Home -> Other California History Books -> Vignettes of San Francisco -> A Whiff of Acacia

Previous Page Home Up One Level Next Page

A Whiff of Acacia

In Connecticut now, and in Illinois and in Utah too, it is lilac time. Lilac time - I'll stop, if you please, to say the words over lovingly. In San Francisco now the lilacs are in bloom but it is not lilac time. In Golden Gate Park the rhododendrons are blossomed into gorgeous mounds of color but they are not an event in San Francisco, only an incident. In "The Trail of the Lonesome Pine" set in the mountains of Virginia, they are the dominant background.

Poppies and lupine and many others are the flower tradition of California but they are not what I mean here. It is an impression of mine that San Francisco more than any other city has taken the traditional plants and flowers of other sections and made them into a composite that makes up the plant atmosphere of this city.

Take roses and geraniums and callas, none of which are epochal because they are always at hand. But with old Mrs. Deacon Rogers in Connecticut who nursed her calla through the long winter that she might take it to church on Easter Sunday, the calla was history.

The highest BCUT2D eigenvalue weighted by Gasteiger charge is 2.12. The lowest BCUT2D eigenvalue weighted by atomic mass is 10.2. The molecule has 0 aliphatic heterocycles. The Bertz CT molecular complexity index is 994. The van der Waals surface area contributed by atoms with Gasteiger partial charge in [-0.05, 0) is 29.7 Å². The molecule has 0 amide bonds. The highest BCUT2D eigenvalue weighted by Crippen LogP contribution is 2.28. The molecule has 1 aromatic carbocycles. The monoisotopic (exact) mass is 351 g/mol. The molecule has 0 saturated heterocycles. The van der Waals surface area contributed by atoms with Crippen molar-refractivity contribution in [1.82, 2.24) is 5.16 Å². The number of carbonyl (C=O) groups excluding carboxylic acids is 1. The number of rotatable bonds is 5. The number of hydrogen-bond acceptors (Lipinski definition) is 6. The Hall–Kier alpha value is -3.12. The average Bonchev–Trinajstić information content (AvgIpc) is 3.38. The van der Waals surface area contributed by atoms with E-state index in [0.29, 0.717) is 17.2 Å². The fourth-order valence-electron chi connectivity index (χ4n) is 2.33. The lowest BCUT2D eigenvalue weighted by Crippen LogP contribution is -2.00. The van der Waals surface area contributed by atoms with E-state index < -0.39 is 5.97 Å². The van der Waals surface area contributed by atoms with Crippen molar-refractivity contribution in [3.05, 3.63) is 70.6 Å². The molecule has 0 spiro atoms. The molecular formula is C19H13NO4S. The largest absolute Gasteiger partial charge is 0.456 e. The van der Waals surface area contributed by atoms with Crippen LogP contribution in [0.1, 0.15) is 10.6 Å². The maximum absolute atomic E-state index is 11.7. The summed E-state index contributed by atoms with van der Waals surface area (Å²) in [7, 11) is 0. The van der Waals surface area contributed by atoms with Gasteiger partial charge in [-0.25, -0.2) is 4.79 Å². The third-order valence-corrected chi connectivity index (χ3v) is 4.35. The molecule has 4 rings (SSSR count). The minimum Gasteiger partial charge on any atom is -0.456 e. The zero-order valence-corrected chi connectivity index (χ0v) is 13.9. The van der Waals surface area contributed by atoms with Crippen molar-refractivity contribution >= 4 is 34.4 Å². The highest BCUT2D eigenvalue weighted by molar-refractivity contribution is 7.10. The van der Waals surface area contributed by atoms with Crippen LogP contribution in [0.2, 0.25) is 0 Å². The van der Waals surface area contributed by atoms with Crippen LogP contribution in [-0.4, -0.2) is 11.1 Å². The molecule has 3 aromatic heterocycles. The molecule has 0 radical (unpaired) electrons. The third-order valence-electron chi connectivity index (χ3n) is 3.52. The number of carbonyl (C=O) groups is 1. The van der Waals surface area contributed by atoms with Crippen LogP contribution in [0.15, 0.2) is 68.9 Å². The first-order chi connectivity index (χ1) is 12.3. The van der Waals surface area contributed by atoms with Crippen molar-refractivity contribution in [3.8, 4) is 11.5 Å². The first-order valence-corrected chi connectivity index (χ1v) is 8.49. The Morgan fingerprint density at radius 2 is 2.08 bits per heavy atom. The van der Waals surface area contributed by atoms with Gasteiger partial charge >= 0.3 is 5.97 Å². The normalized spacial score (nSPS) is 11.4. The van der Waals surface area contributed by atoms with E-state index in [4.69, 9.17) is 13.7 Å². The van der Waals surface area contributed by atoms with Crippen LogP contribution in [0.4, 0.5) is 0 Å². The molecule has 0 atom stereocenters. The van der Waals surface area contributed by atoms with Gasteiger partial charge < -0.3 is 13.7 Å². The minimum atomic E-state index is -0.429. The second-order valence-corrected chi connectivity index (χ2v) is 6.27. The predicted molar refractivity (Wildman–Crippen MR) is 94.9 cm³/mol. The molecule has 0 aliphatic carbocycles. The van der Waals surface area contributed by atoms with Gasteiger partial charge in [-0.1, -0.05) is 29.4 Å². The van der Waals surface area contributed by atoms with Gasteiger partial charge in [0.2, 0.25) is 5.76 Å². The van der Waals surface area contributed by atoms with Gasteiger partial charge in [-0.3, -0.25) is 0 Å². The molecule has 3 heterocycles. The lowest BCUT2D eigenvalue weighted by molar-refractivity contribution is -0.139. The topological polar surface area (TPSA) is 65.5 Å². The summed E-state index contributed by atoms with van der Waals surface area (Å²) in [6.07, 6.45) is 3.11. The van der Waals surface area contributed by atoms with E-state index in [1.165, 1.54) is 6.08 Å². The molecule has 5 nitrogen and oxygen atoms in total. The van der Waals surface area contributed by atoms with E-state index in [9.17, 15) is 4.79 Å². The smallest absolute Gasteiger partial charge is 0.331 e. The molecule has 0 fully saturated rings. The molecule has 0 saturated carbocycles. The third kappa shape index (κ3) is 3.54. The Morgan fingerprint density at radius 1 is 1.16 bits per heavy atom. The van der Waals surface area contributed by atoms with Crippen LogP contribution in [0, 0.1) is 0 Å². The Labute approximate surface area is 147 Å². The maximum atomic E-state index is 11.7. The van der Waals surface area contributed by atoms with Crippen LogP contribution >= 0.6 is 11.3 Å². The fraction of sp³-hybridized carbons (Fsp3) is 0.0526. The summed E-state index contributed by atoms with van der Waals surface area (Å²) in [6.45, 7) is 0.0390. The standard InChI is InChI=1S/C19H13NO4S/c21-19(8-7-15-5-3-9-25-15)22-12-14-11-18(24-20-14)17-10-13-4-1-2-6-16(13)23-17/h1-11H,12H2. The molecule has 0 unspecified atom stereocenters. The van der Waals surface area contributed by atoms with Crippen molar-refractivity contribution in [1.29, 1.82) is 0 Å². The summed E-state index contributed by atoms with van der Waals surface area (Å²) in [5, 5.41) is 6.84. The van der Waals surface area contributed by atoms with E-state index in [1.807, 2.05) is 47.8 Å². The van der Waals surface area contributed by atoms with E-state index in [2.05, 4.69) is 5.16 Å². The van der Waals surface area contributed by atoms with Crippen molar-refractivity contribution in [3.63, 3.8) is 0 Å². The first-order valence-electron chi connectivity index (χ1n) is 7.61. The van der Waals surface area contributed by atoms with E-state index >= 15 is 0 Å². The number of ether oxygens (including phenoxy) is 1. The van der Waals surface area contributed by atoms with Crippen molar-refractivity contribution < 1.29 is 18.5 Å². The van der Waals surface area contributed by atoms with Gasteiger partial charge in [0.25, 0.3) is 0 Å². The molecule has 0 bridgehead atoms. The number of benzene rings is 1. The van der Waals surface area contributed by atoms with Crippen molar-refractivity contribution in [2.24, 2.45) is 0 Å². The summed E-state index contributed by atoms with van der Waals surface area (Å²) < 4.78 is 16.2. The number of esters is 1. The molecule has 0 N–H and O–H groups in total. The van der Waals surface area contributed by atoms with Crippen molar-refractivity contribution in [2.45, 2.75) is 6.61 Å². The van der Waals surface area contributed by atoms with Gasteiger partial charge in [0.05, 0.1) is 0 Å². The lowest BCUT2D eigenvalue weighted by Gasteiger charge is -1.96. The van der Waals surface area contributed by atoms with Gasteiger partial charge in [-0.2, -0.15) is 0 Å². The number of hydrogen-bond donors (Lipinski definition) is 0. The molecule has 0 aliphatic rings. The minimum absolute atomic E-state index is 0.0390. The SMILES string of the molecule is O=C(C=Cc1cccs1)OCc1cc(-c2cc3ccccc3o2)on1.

Even the camellia San Franciscans take very philosophically. It has not, for instance, the supremacy that Dumas gives it in "Camille." In Sacramento they feature it more and an Easterner who saw them picking it in branches instead of single flowers, exclaimed: "Why, they think they're oleanders."

The plant and flower atmosphere of a community is very important. Some child is now growing up in the city, who some day will be far away when there will come to him a whiff, perhaps of acacia, and in an instant there will come surging over him all the feel and urge and thrill and wistfulness and dreams of his childhood, and he will be once more in the atmosphere of San Francisco. It will not include winter and summer but an all-round-the-year-ness, it will not mean a flower, but flowers, cherry blossoms from Japan, acacia from Australia, and the best from everywhere which all together will mean to him - San Francisco.

The smell of the acacia, which he knew as the wattle, inspired Kipling to write those words

"Smells are surer than sounds or sights
To make your heart strings crack."

Perhaps many others see with me this difference between San Francisco and the rest of the country, as though nature here expresses herself in bounty more than in resurrection. Oh, well, whether it be "lilac time" or "all the time" to each locality there is its own beauty and, as for me, I have yet to find, in all my travels, the "place that God forgot."

Previous Page
Up One Level
Next Page